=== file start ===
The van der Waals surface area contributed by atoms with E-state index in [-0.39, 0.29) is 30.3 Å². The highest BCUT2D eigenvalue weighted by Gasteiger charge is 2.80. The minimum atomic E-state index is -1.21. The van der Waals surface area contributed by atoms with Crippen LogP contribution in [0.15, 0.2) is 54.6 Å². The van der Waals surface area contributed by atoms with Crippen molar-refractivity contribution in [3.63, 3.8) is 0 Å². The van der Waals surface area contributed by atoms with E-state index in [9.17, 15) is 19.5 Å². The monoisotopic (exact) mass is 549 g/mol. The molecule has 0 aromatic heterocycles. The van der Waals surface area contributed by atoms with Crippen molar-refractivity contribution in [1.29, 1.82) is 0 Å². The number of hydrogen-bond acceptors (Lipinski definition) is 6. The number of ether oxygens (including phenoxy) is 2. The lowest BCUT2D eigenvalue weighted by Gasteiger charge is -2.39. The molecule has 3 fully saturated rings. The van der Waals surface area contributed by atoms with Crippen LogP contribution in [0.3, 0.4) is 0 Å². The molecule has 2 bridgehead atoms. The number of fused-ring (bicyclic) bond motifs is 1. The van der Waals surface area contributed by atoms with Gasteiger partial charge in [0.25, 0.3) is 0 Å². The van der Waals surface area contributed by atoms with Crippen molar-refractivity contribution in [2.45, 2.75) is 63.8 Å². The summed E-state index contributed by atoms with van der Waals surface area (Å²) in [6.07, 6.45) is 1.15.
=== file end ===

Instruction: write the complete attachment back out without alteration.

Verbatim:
The van der Waals surface area contributed by atoms with E-state index in [-0.39, 0.29) is 30.3 Å². The highest BCUT2D eigenvalue weighted by Gasteiger charge is 2.80. The minimum atomic E-state index is -1.21. The van der Waals surface area contributed by atoms with Crippen LogP contribution in [0.15, 0.2) is 54.6 Å². The van der Waals surface area contributed by atoms with Crippen molar-refractivity contribution in [3.63, 3.8) is 0 Å². The van der Waals surface area contributed by atoms with E-state index in [9.17, 15) is 19.5 Å². The monoisotopic (exact) mass is 549 g/mol. The molecule has 0 aromatic heterocycles. The van der Waals surface area contributed by atoms with Crippen molar-refractivity contribution in [1.29, 1.82) is 0 Å². The number of hydrogen-bond acceptors (Lipinski definition) is 6. The number of ether oxygens (including phenoxy) is 2. The lowest BCUT2D eigenvalue weighted by Gasteiger charge is -2.39. The molecule has 3 fully saturated rings. The van der Waals surface area contributed by atoms with Crippen LogP contribution in [0.3, 0.4) is 0 Å². The molecule has 2 bridgehead atoms. The number of fused-ring (bicyclic) bond motifs is 1. The van der Waals surface area contributed by atoms with Gasteiger partial charge in [0.25, 0.3) is 0 Å². The van der Waals surface area contributed by atoms with Crippen molar-refractivity contribution in [2.45, 2.75) is 63.8 Å². The summed E-state index contributed by atoms with van der Waals surface area (Å²) in [6.07, 6.45) is 1.15.